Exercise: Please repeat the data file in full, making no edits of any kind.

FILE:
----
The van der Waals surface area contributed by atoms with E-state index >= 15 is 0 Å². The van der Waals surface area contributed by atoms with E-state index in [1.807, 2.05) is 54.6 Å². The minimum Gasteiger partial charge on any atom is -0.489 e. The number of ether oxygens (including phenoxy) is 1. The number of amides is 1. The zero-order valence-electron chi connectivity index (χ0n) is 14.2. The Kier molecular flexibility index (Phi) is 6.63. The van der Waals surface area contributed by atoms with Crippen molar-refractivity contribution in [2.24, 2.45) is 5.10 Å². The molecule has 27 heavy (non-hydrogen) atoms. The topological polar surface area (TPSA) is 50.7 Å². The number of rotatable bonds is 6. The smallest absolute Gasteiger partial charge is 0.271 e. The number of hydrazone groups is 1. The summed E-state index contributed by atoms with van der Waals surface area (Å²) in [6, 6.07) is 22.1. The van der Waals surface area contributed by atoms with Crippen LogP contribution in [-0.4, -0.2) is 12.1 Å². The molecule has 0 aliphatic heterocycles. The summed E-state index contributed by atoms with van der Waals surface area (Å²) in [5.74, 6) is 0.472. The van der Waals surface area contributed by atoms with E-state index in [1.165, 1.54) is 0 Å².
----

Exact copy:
The van der Waals surface area contributed by atoms with E-state index >= 15 is 0 Å². The van der Waals surface area contributed by atoms with E-state index in [1.807, 2.05) is 54.6 Å². The minimum Gasteiger partial charge on any atom is -0.489 e. The number of ether oxygens (including phenoxy) is 1. The number of amides is 1. The zero-order valence-electron chi connectivity index (χ0n) is 14.2. The Kier molecular flexibility index (Phi) is 6.63. The van der Waals surface area contributed by atoms with Crippen molar-refractivity contribution in [2.24, 2.45) is 5.10 Å². The molecule has 27 heavy (non-hydrogen) atoms. The topological polar surface area (TPSA) is 50.7 Å². The number of rotatable bonds is 6. The smallest absolute Gasteiger partial charge is 0.271 e. The number of hydrazone groups is 1. The summed E-state index contributed by atoms with van der Waals surface area (Å²) in [6, 6.07) is 22.1. The van der Waals surface area contributed by atoms with Crippen LogP contribution in [-0.4, -0.2) is 12.1 Å². The molecule has 0 aliphatic heterocycles. The summed E-state index contributed by atoms with van der Waals surface area (Å²) in [5.74, 6) is 0.472. The van der Waals surface area contributed by atoms with E-state index in [1.165, 1.54) is 0 Å².